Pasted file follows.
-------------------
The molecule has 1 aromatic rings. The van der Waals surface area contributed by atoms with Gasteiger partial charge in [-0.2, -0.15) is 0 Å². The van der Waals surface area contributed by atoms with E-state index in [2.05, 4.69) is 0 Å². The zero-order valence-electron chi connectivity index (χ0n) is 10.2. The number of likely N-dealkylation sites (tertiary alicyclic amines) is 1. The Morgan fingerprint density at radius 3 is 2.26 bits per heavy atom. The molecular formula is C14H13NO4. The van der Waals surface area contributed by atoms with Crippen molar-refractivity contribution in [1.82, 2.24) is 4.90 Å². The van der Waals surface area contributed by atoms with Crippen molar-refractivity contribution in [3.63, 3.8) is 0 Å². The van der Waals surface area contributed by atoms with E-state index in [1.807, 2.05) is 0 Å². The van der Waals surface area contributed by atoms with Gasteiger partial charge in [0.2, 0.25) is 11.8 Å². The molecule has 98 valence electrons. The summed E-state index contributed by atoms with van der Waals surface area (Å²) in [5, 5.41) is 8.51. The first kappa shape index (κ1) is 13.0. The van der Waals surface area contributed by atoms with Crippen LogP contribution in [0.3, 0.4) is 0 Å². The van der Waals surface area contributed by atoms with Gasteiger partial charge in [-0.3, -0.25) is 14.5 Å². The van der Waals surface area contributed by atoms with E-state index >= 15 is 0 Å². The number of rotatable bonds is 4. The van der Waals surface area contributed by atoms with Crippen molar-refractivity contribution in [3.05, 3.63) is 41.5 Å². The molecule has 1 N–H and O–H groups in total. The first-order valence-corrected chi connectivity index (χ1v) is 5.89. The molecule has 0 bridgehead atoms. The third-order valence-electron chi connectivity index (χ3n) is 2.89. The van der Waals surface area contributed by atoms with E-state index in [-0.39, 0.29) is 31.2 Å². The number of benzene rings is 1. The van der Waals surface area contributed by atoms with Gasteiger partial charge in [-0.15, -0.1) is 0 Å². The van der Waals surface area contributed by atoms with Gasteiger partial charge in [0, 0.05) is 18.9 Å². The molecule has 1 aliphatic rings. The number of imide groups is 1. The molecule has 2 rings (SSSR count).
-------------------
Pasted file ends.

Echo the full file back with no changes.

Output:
The molecule has 1 aromatic rings. The van der Waals surface area contributed by atoms with Gasteiger partial charge in [-0.2, -0.15) is 0 Å². The van der Waals surface area contributed by atoms with E-state index in [2.05, 4.69) is 0 Å². The zero-order valence-electron chi connectivity index (χ0n) is 10.2. The number of likely N-dealkylation sites (tertiary alicyclic amines) is 1. The Morgan fingerprint density at radius 3 is 2.26 bits per heavy atom. The molecular formula is C14H13NO4. The van der Waals surface area contributed by atoms with Crippen molar-refractivity contribution in [1.82, 2.24) is 4.90 Å². The van der Waals surface area contributed by atoms with Crippen molar-refractivity contribution in [3.63, 3.8) is 0 Å². The van der Waals surface area contributed by atoms with E-state index in [1.807, 2.05) is 0 Å². The van der Waals surface area contributed by atoms with Gasteiger partial charge in [0.2, 0.25) is 11.8 Å². The molecule has 98 valence electrons. The summed E-state index contributed by atoms with van der Waals surface area (Å²) in [5, 5.41) is 8.51. The first kappa shape index (κ1) is 13.0. The van der Waals surface area contributed by atoms with Crippen LogP contribution in [0.3, 0.4) is 0 Å². The van der Waals surface area contributed by atoms with Gasteiger partial charge in [-0.3, -0.25) is 14.5 Å². The van der Waals surface area contributed by atoms with E-state index >= 15 is 0 Å². The number of rotatable bonds is 4. The van der Waals surface area contributed by atoms with Crippen molar-refractivity contribution in [3.05, 3.63) is 41.5 Å². The molecule has 1 N–H and O–H groups in total. The first-order valence-corrected chi connectivity index (χ1v) is 5.89. The molecule has 0 bridgehead atoms. The third-order valence-electron chi connectivity index (χ3n) is 2.89. The van der Waals surface area contributed by atoms with E-state index in [-0.39, 0.29) is 31.2 Å². The number of benzene rings is 1. The van der Waals surface area contributed by atoms with Gasteiger partial charge in [-0.15, -0.1) is 0 Å². The van der Waals surface area contributed by atoms with Gasteiger partial charge in [0, 0.05) is 18.9 Å². The molecule has 1 aliphatic rings. The number of imide groups is 1. The molecule has 2 rings (SSSR count).